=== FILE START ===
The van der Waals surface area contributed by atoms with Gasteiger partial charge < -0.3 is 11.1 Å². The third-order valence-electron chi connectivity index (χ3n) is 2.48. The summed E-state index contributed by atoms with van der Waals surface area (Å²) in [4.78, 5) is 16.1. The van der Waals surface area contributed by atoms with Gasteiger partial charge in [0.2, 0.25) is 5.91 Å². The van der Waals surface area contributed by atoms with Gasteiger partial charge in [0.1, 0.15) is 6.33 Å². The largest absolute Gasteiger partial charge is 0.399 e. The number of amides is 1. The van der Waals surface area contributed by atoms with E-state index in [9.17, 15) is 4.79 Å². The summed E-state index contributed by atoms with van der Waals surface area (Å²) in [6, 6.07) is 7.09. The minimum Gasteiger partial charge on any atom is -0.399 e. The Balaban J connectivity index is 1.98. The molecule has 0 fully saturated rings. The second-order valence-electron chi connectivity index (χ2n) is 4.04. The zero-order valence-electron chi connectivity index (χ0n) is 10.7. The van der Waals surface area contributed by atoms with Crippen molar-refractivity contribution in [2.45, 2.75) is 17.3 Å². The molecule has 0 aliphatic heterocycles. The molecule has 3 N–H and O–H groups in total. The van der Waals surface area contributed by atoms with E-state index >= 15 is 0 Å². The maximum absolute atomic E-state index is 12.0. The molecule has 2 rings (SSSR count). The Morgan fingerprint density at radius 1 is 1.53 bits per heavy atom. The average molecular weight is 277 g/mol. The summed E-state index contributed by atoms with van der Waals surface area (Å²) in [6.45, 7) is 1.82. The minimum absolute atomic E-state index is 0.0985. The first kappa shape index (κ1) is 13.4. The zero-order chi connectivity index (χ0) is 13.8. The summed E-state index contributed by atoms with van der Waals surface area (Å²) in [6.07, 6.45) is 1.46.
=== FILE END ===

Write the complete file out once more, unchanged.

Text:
The van der Waals surface area contributed by atoms with Gasteiger partial charge < -0.3 is 11.1 Å². The third-order valence-electron chi connectivity index (χ3n) is 2.48. The summed E-state index contributed by atoms with van der Waals surface area (Å²) in [4.78, 5) is 16.1. The van der Waals surface area contributed by atoms with Gasteiger partial charge in [0.2, 0.25) is 5.91 Å². The van der Waals surface area contributed by atoms with Gasteiger partial charge in [0.1, 0.15) is 6.33 Å². The largest absolute Gasteiger partial charge is 0.399 e. The number of amides is 1. The van der Waals surface area contributed by atoms with E-state index in [9.17, 15) is 4.79 Å². The summed E-state index contributed by atoms with van der Waals surface area (Å²) in [6, 6.07) is 7.09. The minimum Gasteiger partial charge on any atom is -0.399 e. The Balaban J connectivity index is 1.98. The molecule has 0 fully saturated rings. The second-order valence-electron chi connectivity index (χ2n) is 4.04. The zero-order valence-electron chi connectivity index (χ0n) is 10.7. The van der Waals surface area contributed by atoms with Crippen molar-refractivity contribution in [2.45, 2.75) is 17.3 Å². The molecule has 0 aliphatic heterocycles. The molecule has 3 N–H and O–H groups in total. The van der Waals surface area contributed by atoms with E-state index >= 15 is 0 Å². The maximum absolute atomic E-state index is 12.0. The molecule has 2 rings (SSSR count). The Morgan fingerprint density at radius 1 is 1.53 bits per heavy atom. The average molecular weight is 277 g/mol. The summed E-state index contributed by atoms with van der Waals surface area (Å²) in [6.45, 7) is 1.82. The minimum absolute atomic E-state index is 0.0985. The first kappa shape index (κ1) is 13.4. The zero-order chi connectivity index (χ0) is 13.8. The summed E-state index contributed by atoms with van der Waals surface area (Å²) in [6.07, 6.45) is 1.46.